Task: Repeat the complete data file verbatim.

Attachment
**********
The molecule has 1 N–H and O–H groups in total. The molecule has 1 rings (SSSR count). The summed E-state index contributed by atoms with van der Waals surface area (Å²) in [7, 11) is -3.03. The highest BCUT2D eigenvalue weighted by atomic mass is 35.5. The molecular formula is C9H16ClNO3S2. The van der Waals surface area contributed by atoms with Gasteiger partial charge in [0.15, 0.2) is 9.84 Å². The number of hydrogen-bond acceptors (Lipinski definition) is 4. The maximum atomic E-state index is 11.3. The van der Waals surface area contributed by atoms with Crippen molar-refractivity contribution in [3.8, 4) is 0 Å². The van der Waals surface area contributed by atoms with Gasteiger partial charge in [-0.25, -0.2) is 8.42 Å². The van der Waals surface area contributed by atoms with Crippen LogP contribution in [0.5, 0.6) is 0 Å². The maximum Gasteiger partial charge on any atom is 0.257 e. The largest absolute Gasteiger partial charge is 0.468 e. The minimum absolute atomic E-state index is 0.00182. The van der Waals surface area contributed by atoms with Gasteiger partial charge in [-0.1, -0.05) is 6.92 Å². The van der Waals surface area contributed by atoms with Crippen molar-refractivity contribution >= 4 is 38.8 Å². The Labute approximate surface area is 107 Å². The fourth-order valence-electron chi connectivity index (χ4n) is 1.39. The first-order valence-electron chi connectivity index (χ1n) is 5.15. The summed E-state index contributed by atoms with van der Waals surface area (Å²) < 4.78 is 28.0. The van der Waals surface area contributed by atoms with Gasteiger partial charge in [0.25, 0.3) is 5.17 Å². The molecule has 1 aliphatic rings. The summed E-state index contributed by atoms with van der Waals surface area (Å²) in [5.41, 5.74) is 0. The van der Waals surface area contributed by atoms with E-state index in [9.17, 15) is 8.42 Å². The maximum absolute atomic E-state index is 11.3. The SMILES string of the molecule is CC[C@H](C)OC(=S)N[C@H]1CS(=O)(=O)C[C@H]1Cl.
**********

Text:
The molecule has 1 N–H and O–H groups in total. The molecule has 1 rings (SSSR count). The summed E-state index contributed by atoms with van der Waals surface area (Å²) in [7, 11) is -3.03. The highest BCUT2D eigenvalue weighted by atomic mass is 35.5. The molecular formula is C9H16ClNO3S2. The van der Waals surface area contributed by atoms with Gasteiger partial charge in [0.15, 0.2) is 9.84 Å². The number of hydrogen-bond acceptors (Lipinski definition) is 4. The maximum atomic E-state index is 11.3. The van der Waals surface area contributed by atoms with Crippen molar-refractivity contribution in [3.8, 4) is 0 Å². The van der Waals surface area contributed by atoms with Gasteiger partial charge in [-0.25, -0.2) is 8.42 Å². The van der Waals surface area contributed by atoms with Crippen LogP contribution in [0.5, 0.6) is 0 Å². The maximum Gasteiger partial charge on any atom is 0.257 e. The largest absolute Gasteiger partial charge is 0.468 e. The minimum absolute atomic E-state index is 0.00182. The van der Waals surface area contributed by atoms with Gasteiger partial charge in [-0.1, -0.05) is 6.92 Å². The van der Waals surface area contributed by atoms with Crippen molar-refractivity contribution >= 4 is 38.8 Å². The Labute approximate surface area is 107 Å². The fourth-order valence-electron chi connectivity index (χ4n) is 1.39. The first-order valence-electron chi connectivity index (χ1n) is 5.15. The summed E-state index contributed by atoms with van der Waals surface area (Å²) < 4.78 is 28.0. The van der Waals surface area contributed by atoms with Gasteiger partial charge in [0.25, 0.3) is 5.17 Å². The molecule has 1 aliphatic rings. The summed E-state index contributed by atoms with van der Waals surface area (Å²) in [5.41, 5.74) is 0. The van der Waals surface area contributed by atoms with E-state index in [9.17, 15) is 8.42 Å². The maximum absolute atomic E-state index is 11.3. The SMILES string of the molecule is CC[C@H](C)OC(=S)N[C@H]1CS(=O)(=O)C[C@H]1Cl.